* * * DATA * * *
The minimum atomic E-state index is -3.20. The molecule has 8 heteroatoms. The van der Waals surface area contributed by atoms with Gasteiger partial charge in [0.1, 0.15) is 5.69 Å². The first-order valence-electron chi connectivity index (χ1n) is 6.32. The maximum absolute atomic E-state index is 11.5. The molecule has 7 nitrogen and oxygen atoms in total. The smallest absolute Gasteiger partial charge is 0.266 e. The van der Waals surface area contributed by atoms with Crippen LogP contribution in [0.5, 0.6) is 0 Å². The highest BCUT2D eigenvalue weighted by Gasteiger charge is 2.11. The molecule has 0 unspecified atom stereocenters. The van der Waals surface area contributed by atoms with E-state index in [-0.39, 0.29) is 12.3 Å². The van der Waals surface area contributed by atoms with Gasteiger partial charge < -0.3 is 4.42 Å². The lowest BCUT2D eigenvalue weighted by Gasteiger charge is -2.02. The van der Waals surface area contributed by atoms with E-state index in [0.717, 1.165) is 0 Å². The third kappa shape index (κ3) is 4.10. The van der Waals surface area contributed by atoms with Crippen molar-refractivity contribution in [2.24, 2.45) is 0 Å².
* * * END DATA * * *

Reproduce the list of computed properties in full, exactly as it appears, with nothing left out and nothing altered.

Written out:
The minimum atomic E-state index is -3.20. The molecule has 8 heteroatoms. The van der Waals surface area contributed by atoms with Gasteiger partial charge in [0.1, 0.15) is 5.69 Å². The first-order valence-electron chi connectivity index (χ1n) is 6.32. The maximum absolute atomic E-state index is 11.5. The molecule has 7 nitrogen and oxygen atoms in total. The smallest absolute Gasteiger partial charge is 0.266 e. The van der Waals surface area contributed by atoms with Crippen LogP contribution in [0.5, 0.6) is 0 Å². The highest BCUT2D eigenvalue weighted by Gasteiger charge is 2.11. The molecule has 0 unspecified atom stereocenters. The van der Waals surface area contributed by atoms with E-state index in [-0.39, 0.29) is 12.3 Å². The van der Waals surface area contributed by atoms with Gasteiger partial charge < -0.3 is 4.42 Å². The lowest BCUT2D eigenvalue weighted by Gasteiger charge is -2.02. The van der Waals surface area contributed by atoms with E-state index in [0.717, 1.165) is 0 Å². The third kappa shape index (κ3) is 4.10. The van der Waals surface area contributed by atoms with Crippen molar-refractivity contribution in [2.24, 2.45) is 0 Å².